Everything must have a class

I take this proposition to be almost axiomatic, a truism, a necessary truth. The domain of everything consists of all concievable things; even things such as the set of inconceivables (where inconcievables are undefined); all objects, propositions, truthmakers, logical atoms and operators, and the space in which any logical system may subsume.

We may distinguish between ‘everything’ and any such thing that may be other than such a term ‘everything’ could capture. If the latter could be an object of genuine distinction; without some absurdity (such as: ‘everything’ captures those objects and referents that may be impossible either logically or conceivable, or absurd in some other way), we may introduce the notion of a Noumenon; but this is not necessarily needed for such a constructible set ‘everything’ to maintain, even eliciting the objects within such a set are not necessary, merely that it is there would suffice.

Kant maintained that the experience and knowledge could only be grasped by means of an active part of human nature (or conscious nature) to operate in such a way where all things are forced under the principle of seeking categories; what these categories may be are not terribly important (for this post) but may be debated. It would seem to me hard to argue for something so basic and primal as the phenomena that is immediately present to us. When we feel an immediate pang of pain, or that capture of laughter; we hardly come to the first thought or experience of questioning whether we have such an experience at all, or whether there is such a thing as a quale; but we come to reside in that experience. Humean nature is also true in that there is a brute fact-ness of how human nature is enslaved by experience.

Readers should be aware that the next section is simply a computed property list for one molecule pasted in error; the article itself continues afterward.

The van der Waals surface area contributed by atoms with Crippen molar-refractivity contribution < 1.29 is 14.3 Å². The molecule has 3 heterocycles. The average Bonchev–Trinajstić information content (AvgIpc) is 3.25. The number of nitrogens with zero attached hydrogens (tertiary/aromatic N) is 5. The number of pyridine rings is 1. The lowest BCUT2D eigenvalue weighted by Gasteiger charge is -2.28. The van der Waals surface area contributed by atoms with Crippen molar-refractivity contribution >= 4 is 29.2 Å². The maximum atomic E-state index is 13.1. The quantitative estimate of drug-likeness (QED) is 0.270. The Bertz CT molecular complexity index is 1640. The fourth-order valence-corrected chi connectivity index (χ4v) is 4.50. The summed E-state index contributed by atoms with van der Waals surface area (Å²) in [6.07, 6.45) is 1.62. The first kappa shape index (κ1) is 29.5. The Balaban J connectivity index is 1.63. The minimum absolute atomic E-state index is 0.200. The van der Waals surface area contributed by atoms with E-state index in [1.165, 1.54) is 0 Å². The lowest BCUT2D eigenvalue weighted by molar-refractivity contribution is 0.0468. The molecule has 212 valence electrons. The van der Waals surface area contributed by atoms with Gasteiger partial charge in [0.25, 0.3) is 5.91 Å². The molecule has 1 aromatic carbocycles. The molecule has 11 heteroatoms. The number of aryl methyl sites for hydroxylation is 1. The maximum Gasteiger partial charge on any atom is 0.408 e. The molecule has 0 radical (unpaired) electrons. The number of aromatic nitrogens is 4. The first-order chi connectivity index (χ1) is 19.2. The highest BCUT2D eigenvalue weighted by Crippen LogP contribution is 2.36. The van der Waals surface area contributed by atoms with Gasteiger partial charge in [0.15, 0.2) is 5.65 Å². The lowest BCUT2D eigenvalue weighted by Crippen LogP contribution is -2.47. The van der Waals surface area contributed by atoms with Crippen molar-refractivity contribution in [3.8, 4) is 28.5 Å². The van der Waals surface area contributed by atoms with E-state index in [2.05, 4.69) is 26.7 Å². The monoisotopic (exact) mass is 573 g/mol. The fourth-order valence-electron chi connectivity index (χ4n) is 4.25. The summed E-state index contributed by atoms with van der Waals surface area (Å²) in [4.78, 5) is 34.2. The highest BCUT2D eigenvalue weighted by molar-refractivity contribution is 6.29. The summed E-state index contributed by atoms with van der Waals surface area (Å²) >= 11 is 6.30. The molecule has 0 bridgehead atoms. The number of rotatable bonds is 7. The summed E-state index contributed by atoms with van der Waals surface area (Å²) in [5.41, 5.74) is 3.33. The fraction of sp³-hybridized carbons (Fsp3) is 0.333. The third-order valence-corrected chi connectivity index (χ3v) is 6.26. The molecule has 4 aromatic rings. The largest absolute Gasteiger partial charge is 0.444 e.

It is a misnomer to deride the notion of categories; to deride any given notion of categories would be fine, but categories as a wholesale notion would be harder, insofar as any correlation system may be made. Association is but inherent to conscious experience. Whether such an experience is veritable, is immaterial to that brute insight.

It is however, presumptuous to pose that human experience is objective experience. If we are to speak of objective knowledge (in a putative sense of the term); we may note it as being in some way indexical to the principles or conditions of experience itself. Talk of ‘subjective’ and ‘objective’ can be muddied in that respect.

Michael

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